Edhi would not have liked it one bit. His coffin being carried in an artillery gun carriage in Victorian tradition would not have made him happy. The pomp and ceremony at his state funeral separated him from the ordinary people whom he served and lived for. A row of soldiers stood between the VVIPS and the lesser beings who braved the tight security to attend his funeral prayers. Many others were denied their wish to bid farewell to the man who mattered most in their lives.
He would have preferred to have made his last journey on the shoulders of the multitude — ordinary people on the street, the poorest and underprivileged whom he loved. They could not make it to Karachi’s National Stadium that day because of the presence of so many VIPs
He had prepared his grave during his lifetime in Edhi Village which provides shelter to the homeless, the destitute, orphans and the sick. He surely didn’t want to be separated from them even in death. He asked to be buried in the same tattered clothes he would be wearing when he died. He donated his corneas that have now given vision to two persons. His finest moments were with the children in his orphanage and the mentally handicapped. They must miss him the most.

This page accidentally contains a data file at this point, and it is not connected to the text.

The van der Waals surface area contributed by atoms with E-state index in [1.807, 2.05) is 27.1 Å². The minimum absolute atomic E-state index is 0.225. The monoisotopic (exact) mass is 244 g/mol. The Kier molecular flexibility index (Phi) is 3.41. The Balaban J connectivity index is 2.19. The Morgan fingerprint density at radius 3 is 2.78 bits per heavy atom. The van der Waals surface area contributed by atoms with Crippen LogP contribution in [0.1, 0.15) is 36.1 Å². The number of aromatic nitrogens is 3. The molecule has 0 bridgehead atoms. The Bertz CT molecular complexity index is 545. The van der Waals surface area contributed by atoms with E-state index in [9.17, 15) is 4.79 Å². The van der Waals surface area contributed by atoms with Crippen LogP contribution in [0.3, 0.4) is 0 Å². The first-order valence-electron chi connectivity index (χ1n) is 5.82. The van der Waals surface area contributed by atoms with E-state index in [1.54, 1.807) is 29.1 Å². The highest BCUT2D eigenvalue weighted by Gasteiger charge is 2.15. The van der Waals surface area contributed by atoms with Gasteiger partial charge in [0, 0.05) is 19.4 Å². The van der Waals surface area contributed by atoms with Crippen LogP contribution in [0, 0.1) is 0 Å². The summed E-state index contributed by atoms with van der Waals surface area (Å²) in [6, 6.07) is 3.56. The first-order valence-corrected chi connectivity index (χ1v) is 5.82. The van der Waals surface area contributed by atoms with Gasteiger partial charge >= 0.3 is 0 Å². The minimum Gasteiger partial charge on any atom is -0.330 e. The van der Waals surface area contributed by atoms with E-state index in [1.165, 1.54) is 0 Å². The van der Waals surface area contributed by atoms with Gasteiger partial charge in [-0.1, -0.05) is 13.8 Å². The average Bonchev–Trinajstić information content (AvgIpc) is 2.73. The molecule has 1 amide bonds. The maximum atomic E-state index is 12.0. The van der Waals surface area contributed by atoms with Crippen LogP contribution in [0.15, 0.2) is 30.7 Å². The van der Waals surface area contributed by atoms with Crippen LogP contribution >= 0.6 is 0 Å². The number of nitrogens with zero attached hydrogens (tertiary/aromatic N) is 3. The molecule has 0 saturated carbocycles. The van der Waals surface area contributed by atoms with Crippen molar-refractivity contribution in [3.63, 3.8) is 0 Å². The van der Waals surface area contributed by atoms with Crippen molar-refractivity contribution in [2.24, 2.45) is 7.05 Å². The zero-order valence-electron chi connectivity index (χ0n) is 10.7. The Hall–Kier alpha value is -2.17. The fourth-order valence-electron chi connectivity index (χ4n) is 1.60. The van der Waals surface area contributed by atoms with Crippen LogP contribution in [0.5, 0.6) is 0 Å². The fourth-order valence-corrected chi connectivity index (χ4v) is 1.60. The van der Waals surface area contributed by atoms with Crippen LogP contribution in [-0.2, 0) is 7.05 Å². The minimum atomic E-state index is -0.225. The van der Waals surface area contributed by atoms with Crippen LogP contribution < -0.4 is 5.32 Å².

Surely all those dignitaries came to pay homage to the greatest humanitarian this country has produced. But inadvertently, they deprived ordinary souls of a chance to participate in his last rites because of their own security concerns. Edhi had always been against the decadent VIP culture that ironically was on full display at his funeral. The segregation was very obvious.
The philanthropist would have preferred to have made his last journey on the shoulders of ordinary people.
Edhi was the conscience of a nation that has produced very few heroes. There was no contradiction in his charity work and his humble living. He would wear the same clothes for weeks, he said in one of his television interviews. People had blind trust in him; they would give him money without asking questions.